I did realize that the government was losing patience and would take stronger action when I saw an editorial in the People’s Daily, the Party’s official mouthpiece that accused the protesters of aiming to “overthrow the government and Party.”

Chinese sources close to the government told me that Deng Xiaoping, the country’s paramount leader, had decided that the Party had been too lenient in dealing with the students.

Two other developments apparently alarmed top Party leaders.

First, some protesters had made direct attacks on several leaders, including calls for the resignation of Premier Li Peng.

Second, factory workers began appearing on Tiananmen Square to voice support for the students.

The Chinese leaders were particularly sensitive about worker participation in street demonstrations, fearing that it could lead to even more serious challenges, such as a Polish-style Solidarity Movement.

In the meantime, demonstrations in support of the Beijing protesters were reported in numerous other Chinese cities.

After martial law was declared in Beijing on May 19, I spent part of my days on Tiananmen Square and my evenings trying to follow a group of motorcyclists, who were nicknamed “The Flying Tiger Brigade, or “feihudui.”

They seemed to know where the action was on the edges of the city and relayed information about the Chinese Army’s positions and advances around the city back to the students.

Government blames the U.S.

The mood was festive at some of the locations when the motorcycles arrived. My wife Muriel and I arrived at one location some eight miles east of Tiananmen Square one evening where military trucks were blocked. A man was sitting on a wall playing a trumpet.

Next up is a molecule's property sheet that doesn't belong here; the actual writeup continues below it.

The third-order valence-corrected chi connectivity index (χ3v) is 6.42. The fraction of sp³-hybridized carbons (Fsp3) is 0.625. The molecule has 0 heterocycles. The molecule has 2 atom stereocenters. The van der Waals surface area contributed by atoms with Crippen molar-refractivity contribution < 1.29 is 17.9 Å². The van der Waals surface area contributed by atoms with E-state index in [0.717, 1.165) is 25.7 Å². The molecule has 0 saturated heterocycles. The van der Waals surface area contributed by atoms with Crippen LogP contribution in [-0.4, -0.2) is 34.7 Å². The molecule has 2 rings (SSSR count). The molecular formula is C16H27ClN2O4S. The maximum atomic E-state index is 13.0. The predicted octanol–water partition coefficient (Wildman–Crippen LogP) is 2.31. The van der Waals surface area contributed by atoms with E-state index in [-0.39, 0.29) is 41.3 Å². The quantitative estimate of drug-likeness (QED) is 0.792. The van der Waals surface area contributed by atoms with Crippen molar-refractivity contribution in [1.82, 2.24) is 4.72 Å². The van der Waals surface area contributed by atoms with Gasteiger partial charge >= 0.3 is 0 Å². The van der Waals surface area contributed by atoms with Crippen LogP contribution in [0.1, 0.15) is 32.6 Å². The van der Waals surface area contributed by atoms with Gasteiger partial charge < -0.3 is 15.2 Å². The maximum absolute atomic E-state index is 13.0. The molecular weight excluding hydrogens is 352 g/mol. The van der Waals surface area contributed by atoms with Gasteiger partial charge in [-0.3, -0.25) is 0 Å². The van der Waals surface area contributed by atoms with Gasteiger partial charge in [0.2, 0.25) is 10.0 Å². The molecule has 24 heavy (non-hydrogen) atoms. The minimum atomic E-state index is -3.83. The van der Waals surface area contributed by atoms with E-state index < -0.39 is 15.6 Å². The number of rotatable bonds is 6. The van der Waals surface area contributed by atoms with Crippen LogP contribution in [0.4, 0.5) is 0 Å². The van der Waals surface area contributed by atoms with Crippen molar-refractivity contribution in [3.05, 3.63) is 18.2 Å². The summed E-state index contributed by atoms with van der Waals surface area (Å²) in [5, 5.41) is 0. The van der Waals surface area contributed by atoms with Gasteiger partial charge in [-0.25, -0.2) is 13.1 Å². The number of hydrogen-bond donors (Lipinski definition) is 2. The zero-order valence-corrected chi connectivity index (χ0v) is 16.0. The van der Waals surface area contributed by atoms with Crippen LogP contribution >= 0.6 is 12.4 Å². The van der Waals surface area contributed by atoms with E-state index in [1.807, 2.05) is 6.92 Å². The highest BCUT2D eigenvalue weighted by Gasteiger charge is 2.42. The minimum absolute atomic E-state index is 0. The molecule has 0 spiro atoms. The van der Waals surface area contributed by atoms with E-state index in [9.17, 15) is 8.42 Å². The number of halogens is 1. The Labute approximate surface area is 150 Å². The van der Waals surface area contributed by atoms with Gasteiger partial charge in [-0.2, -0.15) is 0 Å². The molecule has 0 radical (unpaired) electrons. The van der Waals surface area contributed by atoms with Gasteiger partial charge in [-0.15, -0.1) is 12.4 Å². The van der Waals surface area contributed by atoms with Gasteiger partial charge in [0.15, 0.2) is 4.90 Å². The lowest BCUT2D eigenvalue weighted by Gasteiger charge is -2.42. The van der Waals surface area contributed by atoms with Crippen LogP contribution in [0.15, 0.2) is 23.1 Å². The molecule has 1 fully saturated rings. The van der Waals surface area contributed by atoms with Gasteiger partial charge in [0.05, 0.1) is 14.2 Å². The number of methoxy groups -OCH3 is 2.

No one seemed to know what was coming.

But my government sources informed me that Communist Party chief Zhao Ziyang had lost out to hardliners in the Politburo. He was faulted because he had defended the students’ right to criticize the government.

The students had been calling for a dialogue with the government, which Zhao openly favored. Party elders, led by Deng Xiaoping, rejected the idea. He was influenced by Beijing officials who told him that the students were engaged in a “counter-revolutionary rebellion.”

In the end, the government blamed the United States for influencing the students and encouraging the protests. The students were certainly influenced by Western ideas and ideals, but I saw no evidence of direct U.S. influence.

One sign of inspiration from the U.S. was the Goddess of Democracy statue that the students erected on Tiananmen Square.

Despite the government’s allegation that the students had created “turmoil,” I had never seen Beijing citizens in such a friendly mood. The crime rate appeared to go down.

It was so peaceful that my wife Muriel was able to go out each day and shoot video of the protesters, often pushing along our 15-month-old daughter in a baby carriage.

That tenuous peace reigned up until the evening of June 3, when the army was blocked by crowds of civilians, who were urging the soldiers not to shoot at the protesters.

To this day, we still don’t know how many people died in the Tiananmen massacre. My own estimate, based on an informal survey of colleagues who, like me, had visited hospitals, was that at least 800 people were killed.